IJM Plantations is a 56.1%-owned subsidiary of IJM Corp Bhd. It owns and manages 59,595ha of oil palm estates in Sabah as well as Sumatra and Kalimantan in Indonesia.
It is noteworthy that IJM Plantations has chosen a different route for its sustainability certification from some of its larger peers, which have opted for the Roundtable on Sustainable Palm Oil certification.
“We decided to adopt a staged certification process in our Malaysian operation with the Malaysian Sustainable Palm Oil certification, and then the International Sustainability and Carbon Certification (ISCC), whereby we receive premiums when selling ISCC palm oil … [We have] the Indonesian Sustainable Palm Oil mandatory certification at our Indonesian operation,” Tek explains.
He says the decision was based on the varying requirements of the different certification schemes, set against the priorities and resources of a mid-sized organisation that recognises the financial prudence in managing cost containment measures while meeting the assurance required.
“We have deemed that these are adequate to provide the required assurance on sustainable palm oil production while not compromising on our many ongoing sustainability-related initiatives covering both the social and environmental aspects of our business and our continuity to embrace the many principles and criteria for sustainable palm oil production,” says Tek.
Last Friday, IJM Plantations announced net profit of RM22 million for its fourth quarter ended March 31, 2017, compared with net loss of RM16.5 million the year before. Revenue rose 67.4% to RM192.63 million.
For the full financial year, it saw net profit of RM115.08 million — almost five times higher than that in FY2016 — while revenue rose 35.2% to RM753.711 million.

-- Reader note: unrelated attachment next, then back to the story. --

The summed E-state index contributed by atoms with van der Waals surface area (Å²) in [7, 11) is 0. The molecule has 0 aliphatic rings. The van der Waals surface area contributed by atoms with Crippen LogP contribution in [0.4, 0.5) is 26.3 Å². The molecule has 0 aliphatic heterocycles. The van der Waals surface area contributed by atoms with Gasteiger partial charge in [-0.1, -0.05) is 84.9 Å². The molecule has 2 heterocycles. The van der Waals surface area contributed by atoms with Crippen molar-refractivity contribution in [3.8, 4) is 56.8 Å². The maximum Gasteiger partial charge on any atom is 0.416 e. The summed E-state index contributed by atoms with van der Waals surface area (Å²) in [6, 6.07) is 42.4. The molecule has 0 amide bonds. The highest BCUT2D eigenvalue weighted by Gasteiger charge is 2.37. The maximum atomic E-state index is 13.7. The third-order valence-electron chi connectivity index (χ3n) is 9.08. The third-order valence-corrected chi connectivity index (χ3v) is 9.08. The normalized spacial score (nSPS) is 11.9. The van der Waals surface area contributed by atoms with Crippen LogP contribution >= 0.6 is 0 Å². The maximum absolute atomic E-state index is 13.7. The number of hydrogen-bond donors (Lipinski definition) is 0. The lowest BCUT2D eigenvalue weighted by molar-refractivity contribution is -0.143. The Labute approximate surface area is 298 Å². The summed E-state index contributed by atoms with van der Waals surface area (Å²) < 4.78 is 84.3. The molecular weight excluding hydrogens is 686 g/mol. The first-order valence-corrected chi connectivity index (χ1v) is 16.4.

The improved financial performance was mainly due to higher commodity prices and net foreign exchange gains compared with losses the previous year.
Tek tells The Edge in an email that an increase in earnings will be seen in FY2019 when IJM Plantations’ FFB production hits one million tonnes. For FY2017, the group produced 862,000 tonnes of FFB.
The increase will come from its Indonesian estates when the oil palm trees reach prime age. At present, the average age of the group’s palm trees is 9.3 years while that of its Indonesian palm trees is close to six years.
But the weather, availability of workers, pests and diseases are factors that could affect production.
In fact, IJM Plantations expects to see the lingering effects of 2015’s “monster” El Niño up to the third quarter of this year.
“We could still be subject to the latter lag effect arising from the El Niño drought of 3Q2015 at our Indonesian operation, along with a similar tail-end effect at our Malaysian operation. However, this will have a lesser impact vis-à-vis the immediate lag effect from El Niño,” Tek explains.
“With more areas at our Indonesian operation reaching maturity, we hope that a full recovery in crop production will be realised by end-2017 and moving into FY2019. Our relatively young age profile will continue to put us in a favourable position in terms of the recovery of crop production and to capture long-term growth and enhance shareholder value,” he says.
Last Thursday, IJM Plantations closed at RM3.13, giving it a market capitalisation of RM2.76 billion.